Vote buying an integral part of Philippine elections — Duterte

Alexis Romero, Edith Regalado - The Philippine Star
Vote buying an integral part of Philippine elections â Duterte
President Duterte shows the ink on his finger after voting at the Daniel R. Aguinaldo National High School in Davao City yesterday.

MANILA, Philippines — President Duterte yesterday said that vote buying is an “integral part” of elections in the Philippines, a country that he said is beset with poverty and a feudal system.

Duterte claimed that everyone has engaged in vote buying which, according to him, comes in many forms.

“If they are caught, they will be prosecuted to the fullest of the law. Now, the practice of buying votes has been an integral part of an election in the Philippines. ’Yang pagboto lahat ’yan. Walang hindi nagbibili ng boto rito... Ituro mo kung sino ang hindi nagbili ng boto (Nobody has not bought votes. Tell me who has not bought votes),” the President told reporters after casting his vote at the Daniel R. Aguinaldo National High School in Davao City.

“Kaya mahirap ’yang vote buying (That’s why vote buying is a complex issue). It can take many forms... for as long as the Philippines remains to be a poor country, for as long as the feudal system exists lalo na sa (especially in) rural areas aggravated by the communists... We are becoming poorer and poorer,” he added.

Duterte said the giving of money does not necessarily mean that one is buying votes.

“You know, when you start to give money, as I told (the Commission on Elections), that’s not because I’m buying the vote of the fellow. It’s because I’m giving him money to go to the precinct, cast his vote and go home. Not all people have money. Or you send food to your leaders who are here sacrificing and waiting for the food to eat so they can last until the last vote is counted,” he said.

Communist insurgency is making the situation in rural areas worse, according to the Chief Executive.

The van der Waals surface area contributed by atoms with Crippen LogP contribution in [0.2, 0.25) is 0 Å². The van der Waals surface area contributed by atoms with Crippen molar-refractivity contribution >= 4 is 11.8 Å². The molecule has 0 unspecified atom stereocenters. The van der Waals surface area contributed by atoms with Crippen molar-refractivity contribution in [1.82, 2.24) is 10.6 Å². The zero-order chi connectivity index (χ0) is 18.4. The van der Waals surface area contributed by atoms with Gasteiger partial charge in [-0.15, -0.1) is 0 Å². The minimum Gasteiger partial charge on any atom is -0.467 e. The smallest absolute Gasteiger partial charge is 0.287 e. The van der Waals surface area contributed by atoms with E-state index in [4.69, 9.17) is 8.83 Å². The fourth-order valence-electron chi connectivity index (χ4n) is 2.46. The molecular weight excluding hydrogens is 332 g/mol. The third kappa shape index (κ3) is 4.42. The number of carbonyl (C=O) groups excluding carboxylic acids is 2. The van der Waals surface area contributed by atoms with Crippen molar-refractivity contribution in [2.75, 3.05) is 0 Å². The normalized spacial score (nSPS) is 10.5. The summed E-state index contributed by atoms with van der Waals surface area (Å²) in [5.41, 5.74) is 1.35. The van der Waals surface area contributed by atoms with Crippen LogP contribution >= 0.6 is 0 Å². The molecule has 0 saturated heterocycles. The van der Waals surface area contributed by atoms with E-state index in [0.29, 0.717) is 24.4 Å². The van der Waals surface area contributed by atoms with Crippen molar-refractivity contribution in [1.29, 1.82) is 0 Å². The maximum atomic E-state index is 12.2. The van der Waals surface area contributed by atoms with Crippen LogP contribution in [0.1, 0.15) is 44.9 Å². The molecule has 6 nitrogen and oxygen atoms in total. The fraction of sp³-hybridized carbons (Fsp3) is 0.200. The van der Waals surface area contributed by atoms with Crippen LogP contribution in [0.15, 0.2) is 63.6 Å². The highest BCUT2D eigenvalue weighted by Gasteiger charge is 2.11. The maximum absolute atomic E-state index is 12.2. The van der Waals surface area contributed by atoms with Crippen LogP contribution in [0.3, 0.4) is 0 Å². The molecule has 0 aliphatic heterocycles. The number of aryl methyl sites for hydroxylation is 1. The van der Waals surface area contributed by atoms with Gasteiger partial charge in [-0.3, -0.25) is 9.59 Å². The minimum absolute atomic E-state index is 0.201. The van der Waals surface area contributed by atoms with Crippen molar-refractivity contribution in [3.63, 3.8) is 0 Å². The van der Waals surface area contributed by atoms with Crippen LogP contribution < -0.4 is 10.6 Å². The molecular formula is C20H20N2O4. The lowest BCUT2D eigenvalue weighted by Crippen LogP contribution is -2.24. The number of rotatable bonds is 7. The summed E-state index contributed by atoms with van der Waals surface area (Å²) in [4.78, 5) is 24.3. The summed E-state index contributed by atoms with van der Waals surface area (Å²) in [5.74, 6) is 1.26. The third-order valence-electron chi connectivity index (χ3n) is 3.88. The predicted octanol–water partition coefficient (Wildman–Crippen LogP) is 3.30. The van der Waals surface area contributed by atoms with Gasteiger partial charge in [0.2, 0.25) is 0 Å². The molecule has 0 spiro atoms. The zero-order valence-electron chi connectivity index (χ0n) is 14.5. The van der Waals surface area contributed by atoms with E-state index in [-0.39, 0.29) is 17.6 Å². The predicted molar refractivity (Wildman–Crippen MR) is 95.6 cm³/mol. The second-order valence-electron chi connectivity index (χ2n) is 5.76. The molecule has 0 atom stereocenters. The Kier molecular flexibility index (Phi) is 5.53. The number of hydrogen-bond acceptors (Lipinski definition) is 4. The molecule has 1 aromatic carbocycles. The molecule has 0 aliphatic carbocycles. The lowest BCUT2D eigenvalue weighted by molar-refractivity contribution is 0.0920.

“Nobody can till the land, improve the land and the communists are there asking for money, asking for food and everything. And they think they are on the right track,” he said.

The election code prohibits the giving, offering or promising of money or anything of value, any office or employment, franchise or grant, or making or offering to make an expenditure or causing an expenditure to be made to any person, association, corporation, entity or community to induce anyone to vote for or against any candidate or withhold his vote in the election.

An offense is also committed if a person or group solicits or receives any expenditure or promise of any office or employment.

Rody blamed

Duterte was blamed yesterday for the reported massive vote buying resorted to by candidates in the midterm elections.

The President promoted the illegal practice in a speech in which he encouraged voters to accept money from politicians, according to Anakpawis party-list Rep. Ariel Casilao.

“The Comelec, as an independent body, should slam Duterte’s promotion of accepting vote-buying money under the guise of a ‘fare allowance,’” Casilao said.

The poll body’s campaign against vote buying “has been demolished instantly by a presidential speech,” the congressman added.

In a campaign speech in Davao City over the weekend, the President said it was OK for voters to accept fare money, criticizing the Comelec for its “unrealistic” rules on financial assistance of candidates to their leaders and supporters.

Casilao said it was not only Duterte who allegedly promoted vote buying, citing other officials, including Philippine National Police chief Gen. Oscar Albayalde and administration candidates as actively encouraging the practice.

Some officials have said voters could accept money from politicians but should vote for candidates they were supporting, since no one would see their ballot on the day of the voting.

It is the voter who feeds the ballot into the vote-counting machine, they said.

While yesterday’s elections were taking place, Albayalde, based on reports he was receiving from police stations, lamented that there was vote buying across the country.

On Saturday, two days before the elections, former senator Heherson Alvarez withdrew his candidacy for congressman in the fourth district of Isabela, saying he could not continue participating in a “political sham” due to massive vote buying.

“Vote buying is vote killing and is as destructive to our democracy as illegal drug is destructive to our physical wellbeing… (It) is a massive practice all over the country and a public knowledge tolerated by the majority,” Alvarez said.

The former senator urged people to “renounce it, denounce it and withdraw our tolerance to it, or our democracy will wither away.”

Alvarez, however, did not say who was buying votes in his district. – With Jess Diaz




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